One thing that is going to come up if we have any sort of involvement with history at all is dealing with historical figures who did bad things or do not fit modern behavioral ideals. These conversations usually get wrapped up with politics and cause a firestorm of public debate. The main point of this article is that history is usually irrelevant in any current-day political debate. Therefore, I do not push for political side-taking; rather, I advocate generally for keeping things neutral where history is concerned.

We discussed this a bit in the opening Q&A for this series. We said:

For events in our modern world, it’s appropriate for people who feel called to do so to denounce things which cause harm.  But people get confused when a historical figure gets brought into the debate.  The historical figure is not a participant in whatever modern debate is happening and becomes merely a vehicle for modern ideology. This causes more harm than good because it misses the nuances of history and character, building a narrative to be used for action which may not be grounded in the full story. (This can equally be true when attempting to put someone on a pedestal to make a modern political point.)

Tara Cowan and Hannah Cowan Jones

I also later on described why it is usually difficult and unhelpful to resurrect long-dead people from history to make a point:

Passing judgment from a twenty-first century perspective just doesn’t seem helpful.  Those who have lived before us had experiences, training, constraints, and pressures very different from our own… Arthur Schlesinger Jr. said, “Self-righteousness in retrospect is easy—also cheap.”  It’s easy to heap coals from our throne of self-congratulation, and it’s cheap to seize the moral high ground at history’s expense in making it seem as though the world was two-dimensional and clear-cut in a way it (almost) never is.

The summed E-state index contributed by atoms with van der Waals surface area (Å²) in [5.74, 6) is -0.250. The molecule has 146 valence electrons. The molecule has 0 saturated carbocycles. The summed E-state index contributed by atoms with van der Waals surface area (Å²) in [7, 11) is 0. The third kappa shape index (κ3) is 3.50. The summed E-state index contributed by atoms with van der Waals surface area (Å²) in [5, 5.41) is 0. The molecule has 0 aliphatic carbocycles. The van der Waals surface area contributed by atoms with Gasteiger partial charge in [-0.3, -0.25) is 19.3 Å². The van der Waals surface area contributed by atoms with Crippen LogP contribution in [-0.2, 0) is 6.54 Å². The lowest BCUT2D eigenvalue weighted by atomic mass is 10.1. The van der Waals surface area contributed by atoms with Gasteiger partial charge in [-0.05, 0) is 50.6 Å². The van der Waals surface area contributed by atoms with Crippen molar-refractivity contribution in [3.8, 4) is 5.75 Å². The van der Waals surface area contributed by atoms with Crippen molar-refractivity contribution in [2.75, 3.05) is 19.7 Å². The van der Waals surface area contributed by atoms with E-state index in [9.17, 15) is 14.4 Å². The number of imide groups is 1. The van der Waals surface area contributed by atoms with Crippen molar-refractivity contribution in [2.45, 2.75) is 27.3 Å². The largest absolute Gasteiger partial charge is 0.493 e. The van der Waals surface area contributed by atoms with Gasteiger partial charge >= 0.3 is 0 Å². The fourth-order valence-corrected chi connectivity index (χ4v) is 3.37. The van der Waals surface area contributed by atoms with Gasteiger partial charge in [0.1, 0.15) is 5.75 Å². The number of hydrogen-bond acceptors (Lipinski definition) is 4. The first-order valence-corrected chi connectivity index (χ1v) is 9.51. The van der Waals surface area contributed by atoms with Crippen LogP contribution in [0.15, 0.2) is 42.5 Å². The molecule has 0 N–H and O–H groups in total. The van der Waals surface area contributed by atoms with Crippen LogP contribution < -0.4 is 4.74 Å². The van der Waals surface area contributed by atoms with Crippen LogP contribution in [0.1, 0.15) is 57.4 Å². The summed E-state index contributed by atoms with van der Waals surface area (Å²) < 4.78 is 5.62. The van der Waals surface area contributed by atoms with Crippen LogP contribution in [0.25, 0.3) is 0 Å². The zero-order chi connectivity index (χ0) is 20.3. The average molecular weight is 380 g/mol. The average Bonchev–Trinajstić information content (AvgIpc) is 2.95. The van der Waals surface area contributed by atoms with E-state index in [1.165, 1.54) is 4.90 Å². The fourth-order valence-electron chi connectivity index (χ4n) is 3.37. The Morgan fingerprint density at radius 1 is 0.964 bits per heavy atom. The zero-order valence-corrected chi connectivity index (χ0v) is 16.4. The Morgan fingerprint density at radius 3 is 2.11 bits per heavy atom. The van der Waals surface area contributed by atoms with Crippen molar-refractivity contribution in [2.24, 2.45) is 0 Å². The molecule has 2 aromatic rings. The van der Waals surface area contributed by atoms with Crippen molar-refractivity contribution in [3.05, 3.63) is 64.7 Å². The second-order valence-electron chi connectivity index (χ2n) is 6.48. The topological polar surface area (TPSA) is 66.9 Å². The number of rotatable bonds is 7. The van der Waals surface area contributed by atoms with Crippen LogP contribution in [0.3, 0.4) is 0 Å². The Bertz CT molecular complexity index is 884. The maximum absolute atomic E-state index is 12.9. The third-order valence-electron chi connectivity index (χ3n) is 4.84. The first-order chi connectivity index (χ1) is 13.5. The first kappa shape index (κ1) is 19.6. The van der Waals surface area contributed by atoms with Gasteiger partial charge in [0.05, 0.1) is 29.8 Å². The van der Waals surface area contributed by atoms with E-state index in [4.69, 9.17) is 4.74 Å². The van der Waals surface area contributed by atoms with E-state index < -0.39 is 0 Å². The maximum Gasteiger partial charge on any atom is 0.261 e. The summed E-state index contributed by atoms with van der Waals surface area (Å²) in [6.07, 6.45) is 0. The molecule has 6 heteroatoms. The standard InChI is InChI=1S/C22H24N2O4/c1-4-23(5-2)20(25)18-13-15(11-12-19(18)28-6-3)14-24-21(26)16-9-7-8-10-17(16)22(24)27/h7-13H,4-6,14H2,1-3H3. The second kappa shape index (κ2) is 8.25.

Tara Cowan

However, this does not imply an unvarnished rubber stamp of historical actions based on an illusion that the person (whoever we may be talking about) was “a man of his time.” There’s more to the story than just the fact that times were different, because we’re dealing with people. I discussed the need for utter honesty in historical research and writing:

Acknowledging what has happened is perhaps most important.  This consists of stating the unvarnished truth.  Brushing anything under the rug is inappropriate when addressing history because it paints a falsehood.  Uncovering what happened is absolutely vital to understanding the past, and nothing should be covered up in an effort to protect any reputations or ideologies.

Tara Cowan

The two points, coming at history from a point of non-judgment while also stating the unvarnished truth, are not in contradiction. With the debates, complete with the desire to wring something from history, that seem to swirl around any historical topic, you would think that the two are logically opposed, but they are not.